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The Best Exercises for Your Spring Walk or Hike

The days are getting longer, the sun is shining brighter, and the buds are beginning to bloom. Getting outside for a walk or a hike should be high on your to-do list! Getting outside for regular walks can help you to reduce your risk of heart disease, lower your blood pressure, improve your mood and mental health, and can be a great time to get out with friends or enjoy some quiet time yourself.

When the sun is shining, I enjoy getting outside with my rescue dog Smokey. To make the most out of your walk or hike and to prepare your body, there are some important exercises to incorporate to feel your best. 

Warm Up Benefits

A good warm up is an essential part of your workout, even when it’s a walk or a hike outside. Warming up gives your body a chance to gradually increase body temperature, get your cardiovascular system ready for exercise including your heart and lungs, and helps to warm up your muscles and joints, which sets you up to prevent injury.

Dynamic Exercises

When performing warm up movements, it is best to use dynamic movements versus static movements. Dynamic movements such as marches, side steps, kickbacks, arm circles, and trunk rotation are great movements to bring your heart rate up and start warming up your muscles and joints in a safer way than static stretches such as leaning over for your hamstrings or leaning in for your calves.

Your muscles and joints aren’t ready for static stretching yet. Leave the static stretches for after your walk. Check out this video for some dynamic movements to perform before your next walk or hike to prepare your body for a great walk: 

Cool Down Benefits

After your walk or hike, it can be tempting to jump back in the car or get on with your day right away. Take a few minutes to cool down and stretch your muscles. Your joints and muscles will feel so much better if you take this time. It also allows your cardiovascular system to cool down slowly, keeping you healthy.

Static Exercises

Now is the time when static stretches are good for your joints and muscles as they are warmer from your walk or hike, such as hamstring stretches, calf stretches, and quad stretches. Hold your stretches without bouncing for 3 to 5 deep breaths for 2 to 3 rounds per side.

Listen to your body and give your muscles a gentle to medium stretch, never stretch too deeply. Focusing on your deep breaths instead of time gives your body the oxygen it needs to settle down, slows your heart rate, and gives your muscles the oxygen they need. Check out this video for a few static stretches to perform after your next walk or hike to help your body feel great:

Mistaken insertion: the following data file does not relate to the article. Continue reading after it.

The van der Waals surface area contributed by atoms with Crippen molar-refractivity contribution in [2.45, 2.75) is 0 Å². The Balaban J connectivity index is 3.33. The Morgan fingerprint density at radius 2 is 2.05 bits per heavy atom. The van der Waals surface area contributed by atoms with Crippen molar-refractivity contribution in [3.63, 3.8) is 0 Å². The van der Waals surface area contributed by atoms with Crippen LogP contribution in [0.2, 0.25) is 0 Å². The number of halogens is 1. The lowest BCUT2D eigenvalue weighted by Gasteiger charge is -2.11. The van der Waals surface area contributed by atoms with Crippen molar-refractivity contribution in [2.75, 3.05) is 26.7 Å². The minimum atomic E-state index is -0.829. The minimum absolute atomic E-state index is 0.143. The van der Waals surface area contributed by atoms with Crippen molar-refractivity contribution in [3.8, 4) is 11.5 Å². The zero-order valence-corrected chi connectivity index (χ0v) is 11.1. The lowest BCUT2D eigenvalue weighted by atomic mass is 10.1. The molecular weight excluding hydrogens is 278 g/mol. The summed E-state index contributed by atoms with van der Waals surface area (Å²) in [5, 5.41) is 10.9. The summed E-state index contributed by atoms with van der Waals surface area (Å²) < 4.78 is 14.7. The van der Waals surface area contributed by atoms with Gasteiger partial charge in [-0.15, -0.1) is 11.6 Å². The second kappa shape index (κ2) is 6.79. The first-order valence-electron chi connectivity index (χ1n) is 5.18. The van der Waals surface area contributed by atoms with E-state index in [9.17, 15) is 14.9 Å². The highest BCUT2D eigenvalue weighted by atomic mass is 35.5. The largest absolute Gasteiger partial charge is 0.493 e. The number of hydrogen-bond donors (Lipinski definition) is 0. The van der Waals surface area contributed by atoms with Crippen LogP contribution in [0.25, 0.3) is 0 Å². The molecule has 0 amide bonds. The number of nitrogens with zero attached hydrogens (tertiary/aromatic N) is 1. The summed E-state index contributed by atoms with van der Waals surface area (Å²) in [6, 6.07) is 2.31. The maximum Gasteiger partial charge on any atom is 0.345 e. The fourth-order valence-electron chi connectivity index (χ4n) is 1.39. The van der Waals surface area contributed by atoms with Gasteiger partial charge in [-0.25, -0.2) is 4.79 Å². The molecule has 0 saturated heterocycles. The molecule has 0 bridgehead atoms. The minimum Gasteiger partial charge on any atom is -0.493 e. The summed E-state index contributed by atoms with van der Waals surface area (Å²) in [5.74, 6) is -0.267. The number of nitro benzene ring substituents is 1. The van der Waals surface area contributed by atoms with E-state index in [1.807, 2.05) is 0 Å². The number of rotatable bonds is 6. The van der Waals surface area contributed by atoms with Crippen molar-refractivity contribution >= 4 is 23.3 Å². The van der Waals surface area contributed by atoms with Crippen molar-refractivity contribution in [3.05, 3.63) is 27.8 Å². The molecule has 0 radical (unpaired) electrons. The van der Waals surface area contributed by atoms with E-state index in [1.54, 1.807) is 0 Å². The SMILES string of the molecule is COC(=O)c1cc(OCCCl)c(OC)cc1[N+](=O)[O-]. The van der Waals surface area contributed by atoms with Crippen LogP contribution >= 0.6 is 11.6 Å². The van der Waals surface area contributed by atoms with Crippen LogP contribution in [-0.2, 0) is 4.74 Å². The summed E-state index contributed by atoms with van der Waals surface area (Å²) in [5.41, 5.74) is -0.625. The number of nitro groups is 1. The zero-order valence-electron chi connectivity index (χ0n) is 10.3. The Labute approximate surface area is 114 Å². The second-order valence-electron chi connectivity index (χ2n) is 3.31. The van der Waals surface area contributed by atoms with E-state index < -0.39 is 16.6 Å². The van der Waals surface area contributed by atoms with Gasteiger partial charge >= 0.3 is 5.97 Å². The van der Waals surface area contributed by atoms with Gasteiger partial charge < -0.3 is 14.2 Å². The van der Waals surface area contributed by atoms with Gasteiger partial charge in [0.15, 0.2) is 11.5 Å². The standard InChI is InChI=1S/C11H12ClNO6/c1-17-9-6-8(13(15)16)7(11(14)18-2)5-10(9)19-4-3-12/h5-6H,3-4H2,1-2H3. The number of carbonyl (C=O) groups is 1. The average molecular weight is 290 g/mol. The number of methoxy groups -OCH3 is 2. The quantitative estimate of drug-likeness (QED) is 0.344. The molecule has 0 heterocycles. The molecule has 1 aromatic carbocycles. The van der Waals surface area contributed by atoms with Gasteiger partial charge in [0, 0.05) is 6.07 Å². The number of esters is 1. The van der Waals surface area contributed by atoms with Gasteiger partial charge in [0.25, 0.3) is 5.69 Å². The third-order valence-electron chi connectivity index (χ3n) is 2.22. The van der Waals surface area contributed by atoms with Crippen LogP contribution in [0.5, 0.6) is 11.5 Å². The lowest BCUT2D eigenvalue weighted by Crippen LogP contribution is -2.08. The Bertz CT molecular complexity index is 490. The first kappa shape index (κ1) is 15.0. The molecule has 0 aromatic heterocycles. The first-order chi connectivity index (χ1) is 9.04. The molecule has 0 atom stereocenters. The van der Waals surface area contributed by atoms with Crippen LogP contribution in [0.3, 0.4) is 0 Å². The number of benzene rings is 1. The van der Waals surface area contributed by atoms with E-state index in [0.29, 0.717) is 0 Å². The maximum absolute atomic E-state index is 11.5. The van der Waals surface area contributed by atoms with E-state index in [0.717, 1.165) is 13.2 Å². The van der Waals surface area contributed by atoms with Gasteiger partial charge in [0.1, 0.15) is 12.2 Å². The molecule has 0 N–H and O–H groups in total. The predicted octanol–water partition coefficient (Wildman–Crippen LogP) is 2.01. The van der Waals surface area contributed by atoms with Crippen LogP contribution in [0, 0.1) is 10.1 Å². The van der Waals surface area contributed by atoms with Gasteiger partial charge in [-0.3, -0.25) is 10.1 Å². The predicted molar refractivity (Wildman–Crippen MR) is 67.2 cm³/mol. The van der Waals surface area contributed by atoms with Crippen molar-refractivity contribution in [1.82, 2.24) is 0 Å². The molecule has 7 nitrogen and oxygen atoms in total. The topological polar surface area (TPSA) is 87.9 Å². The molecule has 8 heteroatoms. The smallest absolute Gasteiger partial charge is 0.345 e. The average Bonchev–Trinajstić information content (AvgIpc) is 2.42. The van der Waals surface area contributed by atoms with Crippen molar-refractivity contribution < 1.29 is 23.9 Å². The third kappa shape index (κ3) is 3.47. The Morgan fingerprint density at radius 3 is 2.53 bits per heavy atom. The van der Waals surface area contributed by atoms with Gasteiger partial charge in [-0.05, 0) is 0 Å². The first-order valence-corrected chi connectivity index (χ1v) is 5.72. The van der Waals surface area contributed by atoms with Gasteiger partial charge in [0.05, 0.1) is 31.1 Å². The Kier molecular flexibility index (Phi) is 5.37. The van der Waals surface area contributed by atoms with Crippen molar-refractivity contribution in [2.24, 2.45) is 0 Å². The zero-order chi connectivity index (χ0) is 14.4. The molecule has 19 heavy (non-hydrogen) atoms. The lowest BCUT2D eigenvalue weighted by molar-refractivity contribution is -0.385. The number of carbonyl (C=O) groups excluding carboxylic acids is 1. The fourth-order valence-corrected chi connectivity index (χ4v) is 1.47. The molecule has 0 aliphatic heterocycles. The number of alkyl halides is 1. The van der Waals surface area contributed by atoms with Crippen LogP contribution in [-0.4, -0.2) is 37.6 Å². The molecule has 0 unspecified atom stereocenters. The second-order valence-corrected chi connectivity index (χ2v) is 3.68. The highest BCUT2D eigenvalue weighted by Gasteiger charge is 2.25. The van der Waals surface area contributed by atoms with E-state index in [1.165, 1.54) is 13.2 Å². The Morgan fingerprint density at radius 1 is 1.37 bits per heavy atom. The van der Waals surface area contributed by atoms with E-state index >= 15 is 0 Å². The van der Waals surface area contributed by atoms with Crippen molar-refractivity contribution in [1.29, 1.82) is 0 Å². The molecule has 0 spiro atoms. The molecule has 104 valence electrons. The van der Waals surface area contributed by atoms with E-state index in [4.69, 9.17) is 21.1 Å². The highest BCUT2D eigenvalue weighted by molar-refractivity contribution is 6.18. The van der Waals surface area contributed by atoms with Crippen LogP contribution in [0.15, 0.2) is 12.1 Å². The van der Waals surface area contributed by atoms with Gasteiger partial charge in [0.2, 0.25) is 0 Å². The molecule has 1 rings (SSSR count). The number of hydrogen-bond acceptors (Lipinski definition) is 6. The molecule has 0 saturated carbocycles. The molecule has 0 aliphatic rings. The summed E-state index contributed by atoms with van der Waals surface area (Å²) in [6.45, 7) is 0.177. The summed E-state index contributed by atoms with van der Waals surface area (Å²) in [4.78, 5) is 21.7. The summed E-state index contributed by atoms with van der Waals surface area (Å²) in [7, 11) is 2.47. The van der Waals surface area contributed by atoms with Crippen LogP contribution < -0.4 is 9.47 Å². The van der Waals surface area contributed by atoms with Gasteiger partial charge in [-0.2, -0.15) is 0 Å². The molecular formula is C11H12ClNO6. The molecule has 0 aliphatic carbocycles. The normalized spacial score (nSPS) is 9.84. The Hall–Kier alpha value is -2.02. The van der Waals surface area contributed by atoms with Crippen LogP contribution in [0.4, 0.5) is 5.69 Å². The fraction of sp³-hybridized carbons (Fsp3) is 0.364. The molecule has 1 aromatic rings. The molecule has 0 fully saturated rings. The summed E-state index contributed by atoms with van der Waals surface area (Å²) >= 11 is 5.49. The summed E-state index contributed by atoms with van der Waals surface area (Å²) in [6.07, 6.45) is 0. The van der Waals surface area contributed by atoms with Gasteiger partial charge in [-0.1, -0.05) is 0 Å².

Strength Training

So many of my fitness coaching clients want to be able to walk, hike, and enjoy travel and adventure for years to come. As we age, we start to lose muscle which can cause aches in joints and a lack of endurance and strength if we aren’t actively strength training our muscles.

Keeping your muscles strong to protect your joints, build endurance, build balance, and strength for your adventures is so important. Having strong muscles in your lower body, including your hips and your ankles, will help to improve your body to stay strong for walks, hikes, and travel and your everyday activities.

I love to smile when a coaching client of mine tells me not only are they ready for their next big adventure, but they are now putting their pants on standing on one leg. Strength training exercises should be performed three times per week with 8 to 15 reps of each exercise and 2 to 4 sets.

Check out this video for some strengthening exercises to keep your lower body strong for your walks, hikes, and adventures: 

Adding in these warm-up, cool down, and strengthening exercises will make a huge difference in your endurance, strength, balance, and mobility to help you enjoy your walks and hikes even more!

Let’s Have a Conversation:

Are you going outside for walks and hikes now that the weather is turning warmer? Do you warm up before a walk/hike and do you cool down afterward? Have you noticed a difference when you warm up compared to when you don’t?

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Hi Everyone!

I’m so glad people are getting out and about as spring is on our door step. Enjoy all the greenery and flowers as they start to emerge.


Being in nature is a must for my mental, as well as physical health. I admit to just staring on the trail, then jumping back in the truck when I’m done. But this article has convinced me to change my ways.


Nature is the best antedote! Surrounded by woods by design, I love being under the canopy. In a few weeks the fiddlehead ferns will pop up. Forget-me-knots are already greening up with flowers on the way. The trout lilies will be here soon, too. Love watching nature display all its glory.


I always thought I needed to stretch before a walk. I’m going to try dynamic exercise next time.

The Author

Aubrey Reinmiller is a licensed Physical Therapist Assistant, Certified Personal Trainer and Senior Fitness Specialist, and Functional Aging Specialist focused on helping those over 50 to reinvent aging! She offers online small group and private fitness solutions through Aubrey authored Reinvent Aging: The Over 50 Fitness Guide to Improve Energy, Strength and Balance.

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